Jewish Heritage Europe

Calendar

Sep
26
Sun
I-Tal-Ya Jewish books presentation @ Meis museum (and online streaming)
Sep 26 @ 11:30 – 12:30
I-Tal-Ya Jewish books presentation @ Meis museum (and online streaming) | Ferrara | Emilia-Romagna | Italy

I-Tal-Ya is a collaborative effort to identify and catalogue every Hebrew book in Italy. It is being carried out by the Union of Jewish Communities in Italy (UCEI), the Rome National Central Library (BNCR), and the National Library of Israel (NLI) in Jerusalem, with the support of the Rothschild Foundation Hanadiv Europe.

The project includes cataloguing an estimated 35,000 volumes from 14 Jewish communities and 25 state institutions and will take approximately three years to complete. 

The event is held within the program of Ferrara’s annual Jewish Book Festival.

 

Oct
18
Mon
A World Beyond: Jewish Cemeteries in Turkey 1583-1990 @ online
Oct 18 @ 16:00 – 19:30
A World Beyond: Jewish Cemeteries in Turkey 1583-1990 @ online

An international conference to officially launch the massive website and digital database of Jewish cemeteries in Turkey, A World Beyond: Jewish Cemeteries in Turkey 1583-1990.  

The database and web site are a project of the The Goldstein-Goren Diaspora Research Center of Tel Aviv University. We wrote about it when it first went online last year as a beta version — though the site still says it’s in beta, the kinks that some users experienced appear to have been worked out, and we find it easy to search and use.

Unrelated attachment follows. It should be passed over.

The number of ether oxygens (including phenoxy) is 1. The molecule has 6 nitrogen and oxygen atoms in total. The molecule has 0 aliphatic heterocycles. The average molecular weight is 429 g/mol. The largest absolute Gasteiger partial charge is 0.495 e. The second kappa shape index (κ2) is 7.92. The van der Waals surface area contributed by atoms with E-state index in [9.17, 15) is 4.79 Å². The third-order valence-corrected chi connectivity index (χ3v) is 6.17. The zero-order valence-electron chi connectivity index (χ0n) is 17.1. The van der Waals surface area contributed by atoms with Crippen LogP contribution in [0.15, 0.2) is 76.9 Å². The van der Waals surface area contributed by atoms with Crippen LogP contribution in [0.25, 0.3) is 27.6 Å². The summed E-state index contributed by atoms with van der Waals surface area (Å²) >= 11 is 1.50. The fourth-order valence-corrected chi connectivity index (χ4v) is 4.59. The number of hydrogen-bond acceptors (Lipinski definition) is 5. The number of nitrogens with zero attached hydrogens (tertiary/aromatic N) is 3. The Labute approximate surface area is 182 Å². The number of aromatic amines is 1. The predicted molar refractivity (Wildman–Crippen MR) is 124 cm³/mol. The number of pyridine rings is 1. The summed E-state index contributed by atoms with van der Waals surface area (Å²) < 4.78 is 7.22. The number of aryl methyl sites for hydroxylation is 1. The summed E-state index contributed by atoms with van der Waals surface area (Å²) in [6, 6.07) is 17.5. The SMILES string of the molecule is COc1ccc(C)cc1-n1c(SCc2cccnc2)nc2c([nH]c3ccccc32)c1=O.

Dedicated to the memory of  the oriental studies scholar Bernard Lewis, who died in 2018, the database is the culmination of decades of research by Prof. Minna Rozen (and others) and comprises digital images and detailed textual content of more than 61,000 Jewish gravestones from a variety of communities in Turkey from 1583 until 1990. Rozen’s onsite documentation of the cemeteries was carried out in 1988-1990. The material was digitized in the 1990s but until the web site was uploaded, it had not been publicly accessible.

Apr
30
Sat
Open Jewish Homes @ Netherlands
Apr 30 – May 4 all-day

The annual “Open Jewish Homes” Holocaust commemoration event in more than a dozen towns and cities in the Netherlands.

Small-scale, locally organized commemorative events takes place in homes where Jews (or members of the resistance) lived before, during, or just after World War II.

The web site states:

The focus is on Jewish life in these houses beforeduring and immediately after the war. History comes to life during Open Jewish Homes. Direct witnesses, descendants and connoisseurs tell stories about persecution, resistance and liberation on the basis of photographs, films, diary fragments, poems, literature and music. […]

The Jewish Cultural Quarter organised in 2012 the first edition of Open Jewish Homes in Amsterdam. Since then local work groups have been organising Open Jewish Homes in various other cities in the country as well. Everyone is free to initiate Open Jewish Homes in his or her place of residence. 

Home page of the Dutch Interactive Holocaust Memorial